The only interesting thing about Ethan Hawke is that no actor so lousy has tried so aggressively to trade in his celebrity for artistic credibility. In Clive, a rewriting of Bertolt Brecht’s Baal, he plays a pretentious, narcissistic rocker with bleach-blond hair and a penchant for drinking and womanizing—quite the stretch. And yet he can’t pull it off, draining the richness out of Brecht with his unique brand of nauseating histrionics as he has done previously with Chekhov and Shakespeare. He is admittedly an indefatigable performer, shoveling his shit down our throats with impressive tenacity, presumably working under the assumption that if we see him enough we might finally think he is good. But his stench has polluted New York theater for too long. He should be run into the Hudson River by audiences bearing torches and pitchforks.
To be fair, the text offers him no help. In her notes on the production, dramaturge Cobina Gillet remarks that the critic Alfred Kerr, scandalized by the 1923 premiere of Baal, wrote, “Liquor, liquor, liquor, naked, naked, naked women.” This suggests something more audacious or at least more interesting than Clive, a play that features heavy drinking but no nudity; and as anyone who has ever been the designated driver knows, watching people get drunk is no fun. Jonathan Marc Sherman’s adaptation evokes that sense of restlessness you get while listening to the inebriated as they insist on telling and retelling the same stories without offering you a convenient exit. It is 105 minutes of unguided, free flow masturbation, a meandering, pointless exercise in self-indulgence. Baal itself is no masterpiece, a funny, forgettable work written when Brecht was twenty, but Clive is both bad and loud—a giant, globular nothing that deafens you with its monotonous, chaotic nonsense.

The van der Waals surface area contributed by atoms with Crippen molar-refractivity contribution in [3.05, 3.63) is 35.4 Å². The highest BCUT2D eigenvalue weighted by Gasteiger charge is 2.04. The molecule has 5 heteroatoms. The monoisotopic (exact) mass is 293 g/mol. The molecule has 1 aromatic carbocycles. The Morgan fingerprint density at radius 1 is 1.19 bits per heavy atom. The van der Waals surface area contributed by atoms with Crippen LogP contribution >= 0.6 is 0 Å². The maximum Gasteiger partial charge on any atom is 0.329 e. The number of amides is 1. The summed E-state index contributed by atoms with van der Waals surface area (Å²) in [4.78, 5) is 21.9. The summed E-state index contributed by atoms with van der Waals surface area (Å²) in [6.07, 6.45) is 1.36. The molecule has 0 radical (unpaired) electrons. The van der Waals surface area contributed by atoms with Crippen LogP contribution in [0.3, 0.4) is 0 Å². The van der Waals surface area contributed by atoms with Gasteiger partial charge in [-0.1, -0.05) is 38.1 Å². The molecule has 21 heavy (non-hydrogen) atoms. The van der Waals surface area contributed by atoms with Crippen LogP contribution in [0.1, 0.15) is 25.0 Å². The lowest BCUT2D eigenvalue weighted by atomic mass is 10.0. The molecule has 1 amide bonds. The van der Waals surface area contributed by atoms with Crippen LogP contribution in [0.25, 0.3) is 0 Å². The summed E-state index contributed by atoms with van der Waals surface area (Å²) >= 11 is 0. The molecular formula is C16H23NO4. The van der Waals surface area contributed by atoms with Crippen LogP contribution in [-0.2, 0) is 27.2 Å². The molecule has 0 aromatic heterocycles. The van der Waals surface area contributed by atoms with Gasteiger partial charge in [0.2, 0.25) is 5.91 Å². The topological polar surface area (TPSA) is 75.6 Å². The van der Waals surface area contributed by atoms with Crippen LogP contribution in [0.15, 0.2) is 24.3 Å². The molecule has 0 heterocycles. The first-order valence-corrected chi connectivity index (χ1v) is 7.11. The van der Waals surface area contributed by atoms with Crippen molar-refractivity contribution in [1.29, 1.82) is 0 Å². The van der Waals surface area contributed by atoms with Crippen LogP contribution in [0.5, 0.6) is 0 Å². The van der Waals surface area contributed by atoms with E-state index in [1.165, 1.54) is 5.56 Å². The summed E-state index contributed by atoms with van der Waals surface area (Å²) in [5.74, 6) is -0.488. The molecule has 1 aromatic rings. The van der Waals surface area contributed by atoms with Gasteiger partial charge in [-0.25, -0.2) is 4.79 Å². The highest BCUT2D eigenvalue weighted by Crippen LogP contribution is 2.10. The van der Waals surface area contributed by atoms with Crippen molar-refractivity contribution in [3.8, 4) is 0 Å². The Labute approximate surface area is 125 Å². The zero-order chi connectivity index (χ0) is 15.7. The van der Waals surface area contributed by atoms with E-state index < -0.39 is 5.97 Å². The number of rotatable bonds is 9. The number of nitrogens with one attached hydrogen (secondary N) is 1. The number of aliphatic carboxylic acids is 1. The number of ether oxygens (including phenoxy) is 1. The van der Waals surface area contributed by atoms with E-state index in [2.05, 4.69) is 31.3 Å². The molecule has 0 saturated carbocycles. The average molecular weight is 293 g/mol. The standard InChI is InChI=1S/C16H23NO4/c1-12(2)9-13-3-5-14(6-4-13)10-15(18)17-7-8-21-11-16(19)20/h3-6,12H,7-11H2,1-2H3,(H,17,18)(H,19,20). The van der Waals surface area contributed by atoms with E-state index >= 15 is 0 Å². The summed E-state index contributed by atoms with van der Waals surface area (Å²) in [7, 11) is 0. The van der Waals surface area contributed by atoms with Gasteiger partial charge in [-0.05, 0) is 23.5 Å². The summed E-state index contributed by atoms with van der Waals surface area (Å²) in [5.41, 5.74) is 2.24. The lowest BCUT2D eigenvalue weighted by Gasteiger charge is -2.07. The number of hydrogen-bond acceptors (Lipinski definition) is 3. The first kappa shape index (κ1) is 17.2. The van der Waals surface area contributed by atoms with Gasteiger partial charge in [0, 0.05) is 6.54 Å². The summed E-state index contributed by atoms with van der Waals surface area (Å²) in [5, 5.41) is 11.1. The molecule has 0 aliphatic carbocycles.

Recounting the plot in detail, then, would be unnecessary and tedious. Essentially: Clive drinks, Clive fucks, Clive dies, all while spewing his Arthur Rimbaud/Jim Morrison-inspired babble. Mr. Sherman admits, “I worked from a literal translation courtesy of Google Translate.” Is this a joke or an excuse? The mess he has unwisely offered up to us would certainly suggest the latter. Clive is quite possibly the worst play I have ever seen.